The footprint and investment cost of an e-beam system are proportionate when considering a high capacity/high speed production line (400–600 pcs/min). However, it is difficult to justify such a system for lower volume production, particularly when considering 100–200 pcs/min or 1–2 tubs/min.
Automated chemical processes have been used for biodecontamination of tubs as they enter an isolated filling line.
Vaporised hydrogen peroxide (HPV), which is commonly used for isolator surface biodecontamination, has been used in lock-chambers for the transfer of RTU tubs; however, it has been demonstrated that HPV is not effective under the critical Tyvek flap.
Also, as the process is relatively slow, large lock-chambers are required to meet line-speed requirements. Additionally, HPV is a strong oxidising agent that diffuses through the Tyvek and may condense, leaving residues on the primary packaging containers.
Oxidising agents are known to be detrimental to pharma products, particularly large molecule biologics.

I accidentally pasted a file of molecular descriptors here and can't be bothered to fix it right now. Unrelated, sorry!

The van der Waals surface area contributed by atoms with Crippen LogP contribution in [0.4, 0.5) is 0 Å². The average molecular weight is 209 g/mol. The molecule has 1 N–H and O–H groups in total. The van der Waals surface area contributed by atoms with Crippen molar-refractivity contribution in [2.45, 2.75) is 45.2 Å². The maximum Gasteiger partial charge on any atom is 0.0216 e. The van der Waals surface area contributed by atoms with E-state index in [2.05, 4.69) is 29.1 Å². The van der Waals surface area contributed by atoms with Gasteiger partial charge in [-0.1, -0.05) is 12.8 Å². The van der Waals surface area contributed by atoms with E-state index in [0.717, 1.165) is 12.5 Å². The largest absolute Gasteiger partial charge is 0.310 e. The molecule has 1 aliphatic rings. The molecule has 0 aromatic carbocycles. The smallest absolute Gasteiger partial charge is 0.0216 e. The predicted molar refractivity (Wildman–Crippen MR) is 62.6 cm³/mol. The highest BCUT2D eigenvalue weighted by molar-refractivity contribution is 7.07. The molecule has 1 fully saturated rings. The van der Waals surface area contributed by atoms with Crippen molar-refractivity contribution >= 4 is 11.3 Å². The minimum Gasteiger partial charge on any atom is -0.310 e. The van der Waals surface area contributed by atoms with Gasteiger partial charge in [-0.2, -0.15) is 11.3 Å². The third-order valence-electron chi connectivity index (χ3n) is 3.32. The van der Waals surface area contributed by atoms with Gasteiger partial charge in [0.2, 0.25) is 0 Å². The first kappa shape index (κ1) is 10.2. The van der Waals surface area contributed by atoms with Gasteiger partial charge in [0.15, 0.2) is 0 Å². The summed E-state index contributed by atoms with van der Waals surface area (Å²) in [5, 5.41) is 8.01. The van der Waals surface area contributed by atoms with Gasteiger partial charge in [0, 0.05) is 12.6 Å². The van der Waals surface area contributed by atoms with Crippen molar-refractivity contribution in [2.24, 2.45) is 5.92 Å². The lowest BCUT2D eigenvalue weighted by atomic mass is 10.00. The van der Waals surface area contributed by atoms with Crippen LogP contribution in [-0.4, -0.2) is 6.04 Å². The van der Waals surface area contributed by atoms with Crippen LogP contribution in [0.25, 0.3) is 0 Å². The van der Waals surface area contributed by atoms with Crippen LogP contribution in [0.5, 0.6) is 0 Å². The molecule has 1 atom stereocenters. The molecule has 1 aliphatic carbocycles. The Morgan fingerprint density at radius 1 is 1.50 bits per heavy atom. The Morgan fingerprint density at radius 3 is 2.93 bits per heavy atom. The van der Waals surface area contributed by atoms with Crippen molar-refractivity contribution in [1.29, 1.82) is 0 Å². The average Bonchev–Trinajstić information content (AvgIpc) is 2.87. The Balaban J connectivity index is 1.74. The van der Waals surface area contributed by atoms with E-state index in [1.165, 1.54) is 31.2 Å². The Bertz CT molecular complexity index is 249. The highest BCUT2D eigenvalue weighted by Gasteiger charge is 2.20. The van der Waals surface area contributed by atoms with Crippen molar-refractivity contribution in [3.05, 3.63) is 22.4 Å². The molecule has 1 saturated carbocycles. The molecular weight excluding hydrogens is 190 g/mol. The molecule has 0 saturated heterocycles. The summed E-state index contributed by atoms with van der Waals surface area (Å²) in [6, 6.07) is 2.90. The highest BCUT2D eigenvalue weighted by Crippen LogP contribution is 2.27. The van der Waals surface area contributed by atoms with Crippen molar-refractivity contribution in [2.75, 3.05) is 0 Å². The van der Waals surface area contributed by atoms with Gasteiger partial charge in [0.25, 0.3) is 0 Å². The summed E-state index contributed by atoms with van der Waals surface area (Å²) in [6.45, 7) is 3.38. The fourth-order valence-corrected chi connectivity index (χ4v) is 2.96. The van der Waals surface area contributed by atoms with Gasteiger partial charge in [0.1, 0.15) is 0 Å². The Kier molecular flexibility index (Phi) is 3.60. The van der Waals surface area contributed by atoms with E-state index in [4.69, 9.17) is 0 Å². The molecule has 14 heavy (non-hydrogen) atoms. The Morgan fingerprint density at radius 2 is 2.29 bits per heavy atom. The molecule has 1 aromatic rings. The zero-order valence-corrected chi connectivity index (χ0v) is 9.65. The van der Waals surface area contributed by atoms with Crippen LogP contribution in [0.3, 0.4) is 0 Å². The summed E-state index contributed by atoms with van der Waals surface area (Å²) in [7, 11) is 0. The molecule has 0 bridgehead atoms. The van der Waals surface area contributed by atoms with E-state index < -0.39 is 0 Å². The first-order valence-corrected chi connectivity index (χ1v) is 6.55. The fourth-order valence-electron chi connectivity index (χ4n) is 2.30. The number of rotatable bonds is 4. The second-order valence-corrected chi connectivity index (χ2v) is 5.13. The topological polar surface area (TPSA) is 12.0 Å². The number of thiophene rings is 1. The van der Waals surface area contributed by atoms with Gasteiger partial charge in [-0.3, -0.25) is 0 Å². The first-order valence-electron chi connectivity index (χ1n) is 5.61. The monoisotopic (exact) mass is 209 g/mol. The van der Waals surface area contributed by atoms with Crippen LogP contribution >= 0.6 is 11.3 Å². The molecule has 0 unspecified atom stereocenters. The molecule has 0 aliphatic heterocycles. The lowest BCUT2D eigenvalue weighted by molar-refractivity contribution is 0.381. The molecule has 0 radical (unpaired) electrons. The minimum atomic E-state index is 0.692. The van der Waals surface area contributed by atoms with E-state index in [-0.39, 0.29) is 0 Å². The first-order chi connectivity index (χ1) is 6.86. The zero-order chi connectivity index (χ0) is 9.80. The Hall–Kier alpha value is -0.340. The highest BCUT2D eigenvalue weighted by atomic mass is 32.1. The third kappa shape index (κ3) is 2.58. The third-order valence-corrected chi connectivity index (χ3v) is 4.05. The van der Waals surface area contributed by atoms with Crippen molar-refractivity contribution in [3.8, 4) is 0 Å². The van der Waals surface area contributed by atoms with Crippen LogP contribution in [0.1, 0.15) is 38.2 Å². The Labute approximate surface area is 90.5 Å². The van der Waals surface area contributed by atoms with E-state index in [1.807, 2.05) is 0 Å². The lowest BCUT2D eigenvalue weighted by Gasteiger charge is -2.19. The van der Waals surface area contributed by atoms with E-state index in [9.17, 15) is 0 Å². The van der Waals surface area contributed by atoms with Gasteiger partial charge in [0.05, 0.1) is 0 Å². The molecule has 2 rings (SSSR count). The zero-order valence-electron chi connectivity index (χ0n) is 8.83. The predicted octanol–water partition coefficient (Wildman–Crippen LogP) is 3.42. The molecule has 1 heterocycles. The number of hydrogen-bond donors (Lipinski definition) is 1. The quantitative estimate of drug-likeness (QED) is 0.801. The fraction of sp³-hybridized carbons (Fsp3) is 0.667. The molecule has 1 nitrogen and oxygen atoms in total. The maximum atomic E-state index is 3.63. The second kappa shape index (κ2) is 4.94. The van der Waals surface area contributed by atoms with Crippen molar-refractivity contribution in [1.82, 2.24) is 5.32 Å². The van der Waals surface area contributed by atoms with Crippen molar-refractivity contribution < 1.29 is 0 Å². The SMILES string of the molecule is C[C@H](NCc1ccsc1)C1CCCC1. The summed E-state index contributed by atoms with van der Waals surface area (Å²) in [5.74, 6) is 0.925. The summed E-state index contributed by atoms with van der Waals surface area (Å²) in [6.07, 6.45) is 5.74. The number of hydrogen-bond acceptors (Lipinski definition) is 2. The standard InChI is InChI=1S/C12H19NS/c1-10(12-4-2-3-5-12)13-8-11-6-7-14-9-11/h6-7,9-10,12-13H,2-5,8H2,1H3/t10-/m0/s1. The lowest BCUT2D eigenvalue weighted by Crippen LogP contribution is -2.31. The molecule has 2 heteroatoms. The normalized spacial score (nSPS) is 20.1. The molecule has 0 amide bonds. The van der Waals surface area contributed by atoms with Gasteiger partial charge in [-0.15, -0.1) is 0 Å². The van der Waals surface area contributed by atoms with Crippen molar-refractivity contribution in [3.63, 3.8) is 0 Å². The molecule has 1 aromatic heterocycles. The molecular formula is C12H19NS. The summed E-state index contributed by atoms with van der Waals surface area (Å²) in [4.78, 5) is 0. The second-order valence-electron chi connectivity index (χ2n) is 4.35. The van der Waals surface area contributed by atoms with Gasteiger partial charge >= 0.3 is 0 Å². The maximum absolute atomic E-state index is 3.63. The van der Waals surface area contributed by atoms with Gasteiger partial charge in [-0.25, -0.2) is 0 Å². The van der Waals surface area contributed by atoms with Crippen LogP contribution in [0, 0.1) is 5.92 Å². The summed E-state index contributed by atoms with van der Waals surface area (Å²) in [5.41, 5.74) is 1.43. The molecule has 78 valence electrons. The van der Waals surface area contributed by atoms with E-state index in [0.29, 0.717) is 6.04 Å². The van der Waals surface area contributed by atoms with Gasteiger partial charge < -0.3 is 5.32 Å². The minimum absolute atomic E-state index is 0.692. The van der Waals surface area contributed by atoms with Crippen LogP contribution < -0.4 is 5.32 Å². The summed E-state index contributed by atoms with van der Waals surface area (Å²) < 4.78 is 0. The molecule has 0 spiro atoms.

Low temperature and low pressure gas plasma has also been used, but this is a slow process and the manufacturer claims only a 4-log sporicidal reduction, and not the 6-log provided by e-beam.
An alternative to an automated system is to use combined manual handling and chemical decontamination followed by automated ‘no-touch’ transfer:
Questions and risks with such a process would include:
A manual process inherently carries greater risk than an automated process. While initial capital cost may be lower, the ongoing cost of the manual operation (personnel) and increased revalidation and environmental monitoring costs would need to be considered.